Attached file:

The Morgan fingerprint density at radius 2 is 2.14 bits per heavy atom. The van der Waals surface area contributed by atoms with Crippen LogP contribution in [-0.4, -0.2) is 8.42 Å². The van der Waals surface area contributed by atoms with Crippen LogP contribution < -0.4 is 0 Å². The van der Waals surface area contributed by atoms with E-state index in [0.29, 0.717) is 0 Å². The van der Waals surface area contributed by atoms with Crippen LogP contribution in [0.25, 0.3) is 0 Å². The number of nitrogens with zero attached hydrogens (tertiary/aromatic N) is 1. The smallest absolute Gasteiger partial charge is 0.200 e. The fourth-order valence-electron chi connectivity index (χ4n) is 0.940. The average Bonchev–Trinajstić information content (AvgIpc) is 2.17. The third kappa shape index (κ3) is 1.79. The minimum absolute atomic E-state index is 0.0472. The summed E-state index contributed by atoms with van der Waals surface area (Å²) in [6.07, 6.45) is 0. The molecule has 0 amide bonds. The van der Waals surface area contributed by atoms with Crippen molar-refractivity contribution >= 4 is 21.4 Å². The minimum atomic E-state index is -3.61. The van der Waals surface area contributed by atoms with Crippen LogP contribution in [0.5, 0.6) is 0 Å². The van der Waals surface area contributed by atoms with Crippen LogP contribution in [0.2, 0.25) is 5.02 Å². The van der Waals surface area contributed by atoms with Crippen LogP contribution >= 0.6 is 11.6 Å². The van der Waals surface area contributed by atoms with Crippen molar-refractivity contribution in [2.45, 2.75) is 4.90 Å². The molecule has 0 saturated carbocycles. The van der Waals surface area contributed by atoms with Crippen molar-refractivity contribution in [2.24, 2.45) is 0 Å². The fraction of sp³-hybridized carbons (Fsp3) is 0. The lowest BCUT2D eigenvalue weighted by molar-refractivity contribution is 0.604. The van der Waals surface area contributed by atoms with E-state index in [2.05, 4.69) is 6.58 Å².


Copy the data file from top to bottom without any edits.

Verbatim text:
The Morgan fingerprint density at radius 2 is 2.14 bits per heavy atom. The van der Waals surface area contributed by atoms with Crippen LogP contribution in [-0.4, -0.2) is 8.42 Å². The van der Waals surface area contributed by atoms with Crippen LogP contribution < -0.4 is 0 Å². The van der Waals surface area contributed by atoms with E-state index in [0.29, 0.717) is 0 Å². The van der Waals surface area contributed by atoms with Crippen LogP contribution in [0.25, 0.3) is 0 Å². The number of nitrogens with zero attached hydrogens (tertiary/aromatic N) is 1. The smallest absolute Gasteiger partial charge is 0.200 e. The fourth-order valence-electron chi connectivity index (χ4n) is 0.940. The average Bonchev–Trinajstić information content (AvgIpc) is 2.17. The third kappa shape index (κ3) is 1.79. The minimum absolute atomic E-state index is 0.0472. The summed E-state index contributed by atoms with van der Waals surface area (Å²) in [6.07, 6.45) is 0. The molecule has 0 amide bonds. The van der Waals surface area contributed by atoms with Crippen molar-refractivity contribution >= 4 is 21.4 Å². The minimum atomic E-state index is -3.61. The van der Waals surface area contributed by atoms with Crippen LogP contribution in [0.5, 0.6) is 0 Å². The van der Waals surface area contributed by atoms with Crippen LogP contribution in [0.2, 0.25) is 5.02 Å². The van der Waals surface area contributed by atoms with Crippen LogP contribution >= 0.6 is 11.6 Å². The van der Waals surface area contributed by atoms with Crippen molar-refractivity contribution in [2.45, 2.75) is 4.90 Å². The molecule has 0 saturated carbocycles. The van der Waals surface area contributed by atoms with Crippen molar-refractivity contribution in [2.24, 2.45) is 0 Å². The fraction of sp³-hybridized carbons (Fsp3) is 0. The lowest BCUT2D eigenvalue weighted by molar-refractivity contribution is 0.604. The van der Waals surface area contributed by atoms with E-state index in [2.05, 4.69) is 6.58 Å².